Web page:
Sunday 26 June 2011

Nicole Cooke fails to regain title

Nicole Cooke, who hoped to regain the British Women's Road Race title following a year of disappointing results after illness at today's race in Stamfordham, Northumberland, was beaten by Lizzie Armitstead who came second in 2009 and 2010.

Cooke riding in the 2010 Flèche Walonne, a race she has won on three occasions
Armistead crossed the line just two seconds ahead of the Welsh ex-champion after a high-speed sprint to the finish, having been part of a four-rider breakaway that led the field for almost the entirety of the 65 mile course. Emma Pooley rode well, as ever, and her Garmin team kept things moving along at a high rate. Cooke, who has previously accused her rivals of ganging up on her in order to prevent her winning, seemed content - "I realised there wasn’t much chance of me being able to break away by myself with three strong girls who’d chase me down," she said, "So I just had to go as good as I could in the sprint and cover the attacks that they threw in."

However, finishing ahead of Pooley will doubtless keep her spirits up and second place remains a sufficiently good to guarantee her place for the time being on the Mario Cippolini-Giordana team. With two Tour de France Féminin wins and a host of other trophies including nine previous wins in this race, Cooke is the only female cyclist to have won an Olympic gold and held a National Champion title in the same year. At 28 years old there's no reason to suspect she's past her best yet and she may well be back on form by the start of next year.

Armitstead's victory was deserved - she rode well and has proved herself to be one of Britain's finest. With her, Pooley, Martin and Laws riding together, Garmin have what is probably the strongest Women's British team ever and one that will bring much attention to British cycling and it'd surprise nobody were she now to become leader of the British women's team ready for the World Road Race Final set to take place in Copenhagen this September - an event which should suit the 22-year-old West Yorkshire rider as the region is relatively flat and will feature the sort of sprints at which she has proved she excels.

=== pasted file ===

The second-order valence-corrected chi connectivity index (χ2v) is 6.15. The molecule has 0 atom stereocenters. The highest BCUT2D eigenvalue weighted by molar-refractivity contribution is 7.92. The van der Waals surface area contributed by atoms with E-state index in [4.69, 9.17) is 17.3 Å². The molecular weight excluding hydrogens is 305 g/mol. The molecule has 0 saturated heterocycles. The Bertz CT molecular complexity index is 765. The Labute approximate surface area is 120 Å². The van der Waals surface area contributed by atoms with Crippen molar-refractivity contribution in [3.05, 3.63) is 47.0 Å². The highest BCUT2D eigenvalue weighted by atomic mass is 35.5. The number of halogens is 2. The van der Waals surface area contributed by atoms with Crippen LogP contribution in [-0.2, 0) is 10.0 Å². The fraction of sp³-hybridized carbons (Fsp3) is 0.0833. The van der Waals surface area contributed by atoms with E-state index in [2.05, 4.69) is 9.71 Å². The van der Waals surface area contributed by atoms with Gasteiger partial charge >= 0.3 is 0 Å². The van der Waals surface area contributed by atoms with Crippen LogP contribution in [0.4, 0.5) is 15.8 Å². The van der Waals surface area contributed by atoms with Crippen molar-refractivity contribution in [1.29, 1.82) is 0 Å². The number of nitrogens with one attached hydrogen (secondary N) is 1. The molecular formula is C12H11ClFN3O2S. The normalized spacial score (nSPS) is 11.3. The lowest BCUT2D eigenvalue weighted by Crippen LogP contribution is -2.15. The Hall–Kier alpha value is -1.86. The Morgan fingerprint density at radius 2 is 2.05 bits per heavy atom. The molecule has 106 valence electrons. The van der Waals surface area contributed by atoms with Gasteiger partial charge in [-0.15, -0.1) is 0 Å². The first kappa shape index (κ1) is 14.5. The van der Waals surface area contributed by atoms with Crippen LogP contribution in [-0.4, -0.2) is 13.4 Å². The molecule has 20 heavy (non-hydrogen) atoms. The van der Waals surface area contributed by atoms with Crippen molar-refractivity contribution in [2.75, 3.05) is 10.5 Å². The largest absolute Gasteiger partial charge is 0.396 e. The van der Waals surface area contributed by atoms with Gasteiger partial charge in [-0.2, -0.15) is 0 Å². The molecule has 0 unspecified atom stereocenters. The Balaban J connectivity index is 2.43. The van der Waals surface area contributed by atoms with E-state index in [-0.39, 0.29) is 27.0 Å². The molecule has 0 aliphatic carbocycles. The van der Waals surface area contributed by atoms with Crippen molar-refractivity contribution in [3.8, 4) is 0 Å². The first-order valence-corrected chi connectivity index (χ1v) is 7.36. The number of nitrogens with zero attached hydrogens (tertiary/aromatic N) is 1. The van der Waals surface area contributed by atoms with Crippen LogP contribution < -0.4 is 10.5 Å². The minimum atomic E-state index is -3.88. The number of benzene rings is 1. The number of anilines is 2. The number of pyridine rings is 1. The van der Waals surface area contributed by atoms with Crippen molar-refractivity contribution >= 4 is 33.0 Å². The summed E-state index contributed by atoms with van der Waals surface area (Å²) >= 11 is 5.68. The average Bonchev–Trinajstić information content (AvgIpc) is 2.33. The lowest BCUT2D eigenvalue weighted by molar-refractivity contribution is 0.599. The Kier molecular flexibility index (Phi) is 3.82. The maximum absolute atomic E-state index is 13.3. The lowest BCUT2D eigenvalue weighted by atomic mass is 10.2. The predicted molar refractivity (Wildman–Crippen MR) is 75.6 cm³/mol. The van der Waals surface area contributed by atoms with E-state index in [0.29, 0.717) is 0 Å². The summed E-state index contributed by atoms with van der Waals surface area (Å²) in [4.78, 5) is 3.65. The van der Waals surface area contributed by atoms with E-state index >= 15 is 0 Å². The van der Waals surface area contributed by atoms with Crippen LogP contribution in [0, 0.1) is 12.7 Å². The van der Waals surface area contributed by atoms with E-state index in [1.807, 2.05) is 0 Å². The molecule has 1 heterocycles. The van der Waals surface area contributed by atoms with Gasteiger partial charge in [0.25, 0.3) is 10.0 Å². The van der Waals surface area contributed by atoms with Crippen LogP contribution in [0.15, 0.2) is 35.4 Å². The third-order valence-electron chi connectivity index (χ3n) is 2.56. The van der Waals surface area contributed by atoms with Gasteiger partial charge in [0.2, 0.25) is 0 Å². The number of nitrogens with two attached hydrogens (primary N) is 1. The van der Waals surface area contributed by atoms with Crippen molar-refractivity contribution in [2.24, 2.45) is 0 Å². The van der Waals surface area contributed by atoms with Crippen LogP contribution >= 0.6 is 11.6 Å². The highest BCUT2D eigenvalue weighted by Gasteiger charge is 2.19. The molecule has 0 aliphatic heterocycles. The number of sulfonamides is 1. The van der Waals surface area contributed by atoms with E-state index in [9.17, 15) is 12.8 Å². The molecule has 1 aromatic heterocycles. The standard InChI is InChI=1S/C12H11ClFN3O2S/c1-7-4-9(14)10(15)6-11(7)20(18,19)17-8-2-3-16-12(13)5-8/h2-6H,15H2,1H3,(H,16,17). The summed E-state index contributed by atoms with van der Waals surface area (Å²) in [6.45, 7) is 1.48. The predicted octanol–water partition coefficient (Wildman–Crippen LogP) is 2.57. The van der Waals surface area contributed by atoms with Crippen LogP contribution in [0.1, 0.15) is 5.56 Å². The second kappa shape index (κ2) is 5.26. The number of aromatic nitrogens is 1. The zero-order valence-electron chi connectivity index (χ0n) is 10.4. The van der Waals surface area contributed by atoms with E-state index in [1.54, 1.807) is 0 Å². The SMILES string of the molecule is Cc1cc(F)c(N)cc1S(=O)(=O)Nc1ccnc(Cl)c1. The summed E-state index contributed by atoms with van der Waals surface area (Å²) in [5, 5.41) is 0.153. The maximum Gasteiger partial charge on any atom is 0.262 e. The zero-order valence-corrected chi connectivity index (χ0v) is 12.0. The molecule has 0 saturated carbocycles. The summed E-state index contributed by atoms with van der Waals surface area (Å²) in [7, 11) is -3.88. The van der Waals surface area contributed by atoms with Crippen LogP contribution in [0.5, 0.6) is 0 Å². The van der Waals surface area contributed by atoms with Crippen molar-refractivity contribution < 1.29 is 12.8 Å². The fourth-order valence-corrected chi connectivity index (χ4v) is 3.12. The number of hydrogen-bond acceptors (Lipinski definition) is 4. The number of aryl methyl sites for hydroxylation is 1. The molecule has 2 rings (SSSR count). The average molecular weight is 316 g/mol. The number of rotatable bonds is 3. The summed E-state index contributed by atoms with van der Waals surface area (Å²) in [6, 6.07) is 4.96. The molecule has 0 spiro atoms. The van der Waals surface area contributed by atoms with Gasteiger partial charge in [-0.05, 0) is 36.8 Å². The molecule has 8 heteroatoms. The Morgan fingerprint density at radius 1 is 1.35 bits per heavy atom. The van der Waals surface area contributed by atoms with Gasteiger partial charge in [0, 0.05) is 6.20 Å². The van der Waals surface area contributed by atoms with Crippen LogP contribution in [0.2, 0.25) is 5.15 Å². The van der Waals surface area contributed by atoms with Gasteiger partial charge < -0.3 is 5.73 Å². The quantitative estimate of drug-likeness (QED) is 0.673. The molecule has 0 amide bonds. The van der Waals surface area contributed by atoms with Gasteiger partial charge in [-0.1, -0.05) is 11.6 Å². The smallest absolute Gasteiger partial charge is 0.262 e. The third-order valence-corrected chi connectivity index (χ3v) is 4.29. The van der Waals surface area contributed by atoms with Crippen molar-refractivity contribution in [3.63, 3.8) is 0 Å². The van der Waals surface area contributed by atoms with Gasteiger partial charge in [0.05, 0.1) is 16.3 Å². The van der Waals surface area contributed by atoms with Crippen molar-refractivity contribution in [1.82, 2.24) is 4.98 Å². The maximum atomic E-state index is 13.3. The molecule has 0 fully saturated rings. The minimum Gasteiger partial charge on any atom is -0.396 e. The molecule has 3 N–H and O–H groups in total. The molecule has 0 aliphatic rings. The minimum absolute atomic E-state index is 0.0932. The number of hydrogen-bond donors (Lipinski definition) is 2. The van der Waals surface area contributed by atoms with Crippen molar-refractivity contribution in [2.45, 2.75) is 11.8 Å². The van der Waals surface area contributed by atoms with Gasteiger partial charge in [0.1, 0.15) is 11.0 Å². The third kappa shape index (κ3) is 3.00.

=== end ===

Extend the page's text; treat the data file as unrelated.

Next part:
Lucy Martin's 2nd place in the Under-23 Championship, along with Laura Trott's 1st and Dani King's 3rd, shows just how highly young British female riders are performing currently - if one thing's for certain, it's that women's racing is vibrant, top quality and worthy of far higher exposure than it currently receives. Hopefully, with riders of this calibre emerging and adding their successes to those already achieved by the likes of Cooke, Pooley, Pendleton and others, that'll change in the coming years and events will receive the same attention that men's races do.

Lizzie Armitstead took a deserved first place.
1st - Lizzie Armitstead (Garmin-Cervelo) (2h 28' 40")
2nd - Nicole Cooke (Mario Cippolini-Giodana) (+2")
3rd - Sharon Laws (Garmin-Cervelo) (+4")
4th - Emma Pooley (Garmin Cervelo) (+8")
5th - Laura Trott (Moving Ladies) (1st place Under-23 Champs)
6th - Lucy Martin (Garmin-Cervelo) (2nd place Under-23)
7th - Dani King (Horizon) (3rd place Under-23)
8th - Catherine Williamson (Konica Minolta)
9th - Katie Colclaugh (HTC-Highroad)
10th - Emma Grant (For-Viored-Brookwex)
(5th - 10th place awarded same time)

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